Your doing a great job.Australae are said to be a beginners fish but I dont agree.Having kept and bred maybe 60 killi species over the decades these can cause troubles for many people.But if you can breed clarets with your success then these will be a piece of cake for you
You should have a crack at the blue gularis,my favourite killi and quite challenging at times
Ive seen mouths like those commonly in rainbowfish and also but less commonly in Nothobranchius killis that spook easily and run into things.Seems to settle and Ive not had one get infected.At the start I though it may have been collumnaris but it never developed any further
Ivantsoffi is a very beautiful blue eye and very easy. Ive had conniae for some years and this is much more difficult than the others. Ive tried very hard to have it well establlished but it is still very rare
Ive just noticed in my mac tank a male with a mouthful.Ive no idea how long he has been holding as I dont look in the tank very often (only to chuck food in);Ive not set them up or conditioned them for breeding.My questions are these:
Has any one had experience with fry that still have a yolk sac attached.Can they be raised like Rift lake cichlid fry??
Are the eyes of mac fry visible though the throat membrane to give a clue about gestational age
I have 7 adults in a 3ft tank heavily planted,any chance of fry surviving??
That sounds like a great setup.All the unimac group can get aggro and I had a very aggressive male a few years ago,the 4 fish ended up in a standard 4 ft tank.Watch them after a thunderstorm as this is a powerful spawning trigger if mature and well conditioned.
Good luck they are cool fish
One of the reasons I have scaled down my wild betta collection was jumping and then I had a period when the male refused to incubate their eggs.As wild nut has stated these can be very frustrating fish
I should mention I didnt have many issues with the bubblenesters like clarets and splendens group
Having the Nothobrachius group dwindle to a few I am now involved in the "rainbowfish" conservation group (a subset of ANGFA).I have 32 NG rainbows and interest is still good after several years (Im not the boss just a backroom guy).These fish like Nothos are important because we cannot import them.Also the Government of NG and West Papua do nothing to preserve species eg M oktediensis killed off by Rio Tinto(there are a few populations world wide including here in Aus).They have more pressing issue like keeping people alive,they cant eat rainbow fish all day.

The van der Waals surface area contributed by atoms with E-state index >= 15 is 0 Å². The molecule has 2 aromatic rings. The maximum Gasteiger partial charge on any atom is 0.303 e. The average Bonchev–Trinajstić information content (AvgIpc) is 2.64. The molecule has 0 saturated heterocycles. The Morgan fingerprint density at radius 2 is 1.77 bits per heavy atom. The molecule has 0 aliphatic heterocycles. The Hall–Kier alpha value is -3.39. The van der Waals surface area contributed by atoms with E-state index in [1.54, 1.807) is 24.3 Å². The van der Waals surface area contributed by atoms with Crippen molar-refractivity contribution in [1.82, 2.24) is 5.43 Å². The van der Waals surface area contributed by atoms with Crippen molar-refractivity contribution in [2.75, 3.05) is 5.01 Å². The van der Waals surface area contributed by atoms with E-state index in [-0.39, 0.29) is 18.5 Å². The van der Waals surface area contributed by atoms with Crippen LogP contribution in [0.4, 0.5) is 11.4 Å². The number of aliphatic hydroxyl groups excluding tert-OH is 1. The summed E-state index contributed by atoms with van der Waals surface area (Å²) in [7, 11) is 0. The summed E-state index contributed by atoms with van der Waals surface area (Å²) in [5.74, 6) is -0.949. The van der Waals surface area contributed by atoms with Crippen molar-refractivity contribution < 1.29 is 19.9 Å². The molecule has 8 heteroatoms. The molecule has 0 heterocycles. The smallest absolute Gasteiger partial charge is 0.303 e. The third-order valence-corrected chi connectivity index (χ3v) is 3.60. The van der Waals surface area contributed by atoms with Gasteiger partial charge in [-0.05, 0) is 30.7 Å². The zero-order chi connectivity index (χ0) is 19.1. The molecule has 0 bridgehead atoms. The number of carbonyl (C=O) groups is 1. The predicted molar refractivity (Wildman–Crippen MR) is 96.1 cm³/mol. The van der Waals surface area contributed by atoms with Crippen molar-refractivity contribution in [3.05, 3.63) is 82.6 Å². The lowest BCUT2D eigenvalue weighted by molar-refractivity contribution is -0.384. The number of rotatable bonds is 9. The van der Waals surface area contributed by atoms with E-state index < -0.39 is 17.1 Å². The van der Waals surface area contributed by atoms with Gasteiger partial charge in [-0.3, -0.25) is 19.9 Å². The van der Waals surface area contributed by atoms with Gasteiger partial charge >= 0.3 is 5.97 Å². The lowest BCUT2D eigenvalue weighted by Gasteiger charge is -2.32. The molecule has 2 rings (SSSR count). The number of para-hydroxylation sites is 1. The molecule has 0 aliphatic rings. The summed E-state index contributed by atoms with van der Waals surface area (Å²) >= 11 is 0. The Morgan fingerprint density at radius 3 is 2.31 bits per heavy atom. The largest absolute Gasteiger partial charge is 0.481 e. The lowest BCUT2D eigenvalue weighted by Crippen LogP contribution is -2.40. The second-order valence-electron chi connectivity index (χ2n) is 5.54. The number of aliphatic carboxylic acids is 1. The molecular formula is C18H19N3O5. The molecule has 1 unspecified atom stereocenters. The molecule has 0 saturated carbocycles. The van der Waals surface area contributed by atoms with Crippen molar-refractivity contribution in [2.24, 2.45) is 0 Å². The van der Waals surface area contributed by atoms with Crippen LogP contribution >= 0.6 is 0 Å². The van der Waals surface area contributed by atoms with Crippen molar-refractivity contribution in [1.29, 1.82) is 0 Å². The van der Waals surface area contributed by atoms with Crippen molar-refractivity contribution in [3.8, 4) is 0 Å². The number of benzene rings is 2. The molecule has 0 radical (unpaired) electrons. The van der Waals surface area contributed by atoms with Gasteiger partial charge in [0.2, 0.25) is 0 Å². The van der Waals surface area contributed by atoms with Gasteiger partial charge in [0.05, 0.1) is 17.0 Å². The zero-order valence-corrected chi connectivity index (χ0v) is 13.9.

It seems to me,having been involve in these groups, that you need a few very enthusiastic member and a critical number of long term keeper.Most hobbiests,and Ive been one,go through phases of enthusiasm and then give up and move onto other species or have a break due to health or other personal issues.
So to answer your question we don't have a group at the moment
Jumping is a pain in these fish,the most common cause of death by a long way.I ended up cutting a flat piece of poycarbonate sheating to the exact dimensions of the tank and drilled a hole in the middle for feeding even so a umimac male got through so I plugged up the hole and lift the sheating when I feed them (macrostoma this time)
There seem to be a few people on the forum that have had success with macrostoma.I was given 7 fry 6-9 months or so ago these fish are now 5-6cm. Ive not paid much attention to water parameters, they are likely to be a little hard and slightly alkaline as they have grown.There are 3 males and 4 females.What pH parameters are best for breeding.The other of this group I have bred(unimacs,patoti,pallifina compuncta)have not been fussy about condition but what about these guys???